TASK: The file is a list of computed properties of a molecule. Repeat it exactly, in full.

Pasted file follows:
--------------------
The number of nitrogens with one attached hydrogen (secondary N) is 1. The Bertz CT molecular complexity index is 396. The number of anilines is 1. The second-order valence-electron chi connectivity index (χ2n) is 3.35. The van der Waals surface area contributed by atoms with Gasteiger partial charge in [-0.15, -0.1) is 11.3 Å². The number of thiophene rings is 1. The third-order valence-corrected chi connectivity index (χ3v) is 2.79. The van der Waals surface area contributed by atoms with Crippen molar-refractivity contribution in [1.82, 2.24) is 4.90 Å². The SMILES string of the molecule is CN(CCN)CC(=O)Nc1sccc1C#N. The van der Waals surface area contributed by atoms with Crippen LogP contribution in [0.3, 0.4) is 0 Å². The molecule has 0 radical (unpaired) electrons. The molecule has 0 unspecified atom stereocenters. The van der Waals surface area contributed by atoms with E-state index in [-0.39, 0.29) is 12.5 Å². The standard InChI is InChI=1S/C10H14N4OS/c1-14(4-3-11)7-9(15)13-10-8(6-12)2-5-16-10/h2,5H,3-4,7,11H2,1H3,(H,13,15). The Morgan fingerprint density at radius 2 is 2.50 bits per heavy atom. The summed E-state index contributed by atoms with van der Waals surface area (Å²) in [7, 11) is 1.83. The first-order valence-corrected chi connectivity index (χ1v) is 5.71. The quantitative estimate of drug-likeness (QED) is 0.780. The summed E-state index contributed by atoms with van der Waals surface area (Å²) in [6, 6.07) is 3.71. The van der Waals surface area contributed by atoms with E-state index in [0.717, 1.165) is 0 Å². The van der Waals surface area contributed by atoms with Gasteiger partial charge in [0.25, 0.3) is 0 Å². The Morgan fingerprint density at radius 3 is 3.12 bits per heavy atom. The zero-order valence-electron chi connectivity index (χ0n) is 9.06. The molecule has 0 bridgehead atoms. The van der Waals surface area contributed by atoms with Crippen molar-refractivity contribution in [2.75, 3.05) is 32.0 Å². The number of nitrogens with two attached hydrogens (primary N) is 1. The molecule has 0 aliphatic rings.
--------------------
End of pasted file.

The number of nitrogens with one attached hydrogen (secondary N) is 1. The Bertz CT molecular complexity index is 396. The number of anilines is 1. The second-order valence-electron chi connectivity index (χ2n) is 3.35. The van der Waals surface area contributed by atoms with Gasteiger partial charge in [-0.15, -0.1) is 11.3 Å². The number of thiophene rings is 1. The third-order valence-corrected chi connectivity index (χ3v) is 2.79. The van der Waals surface area contributed by atoms with Crippen molar-refractivity contribution in [1.82, 2.24) is 4.90 Å². The SMILES string of the molecule is CN(CCN)CC(=O)Nc1sccc1C#N. The van der Waals surface area contributed by atoms with Crippen LogP contribution in [0.3, 0.4) is 0 Å². The molecule has 0 radical (unpaired) electrons. The molecule has 0 unspecified atom stereocenters. The van der Waals surface area contributed by atoms with E-state index in [-0.39, 0.29) is 12.5 Å². The standard InChI is InChI=1S/C10H14N4OS/c1-14(4-3-11)7-9(15)13-10-8(6-12)2-5-16-10/h2,5H,3-4,7,11H2,1H3,(H,13,15). The Morgan fingerprint density at radius 2 is 2.50 bits per heavy atom. The summed E-state index contributed by atoms with van der Waals surface area (Å²) in [7, 11) is 1.83. The first-order valence-corrected chi connectivity index (χ1v) is 5.71. The quantitative estimate of drug-likeness (QED) is 0.780. The summed E-state index contributed by atoms with van der Waals surface area (Å²) in [6, 6.07) is 3.71. The van der Waals surface area contributed by atoms with E-state index in [0.717, 1.165) is 0 Å². The van der Waals surface area contributed by atoms with Gasteiger partial charge in [0.25, 0.3) is 0 Å². The Morgan fingerprint density at radius 3 is 3.12 bits per heavy atom. The zero-order valence-electron chi connectivity index (χ0n) is 9.06. The molecule has 0 bridgehead atoms. The van der Waals surface area contributed by atoms with Crippen molar-refractivity contribution in [2.75, 3.05) is 32.0 Å². The number of nitrogens with two attached hydrogens (primary N) is 1. The molecule has 0 aliphatic rings.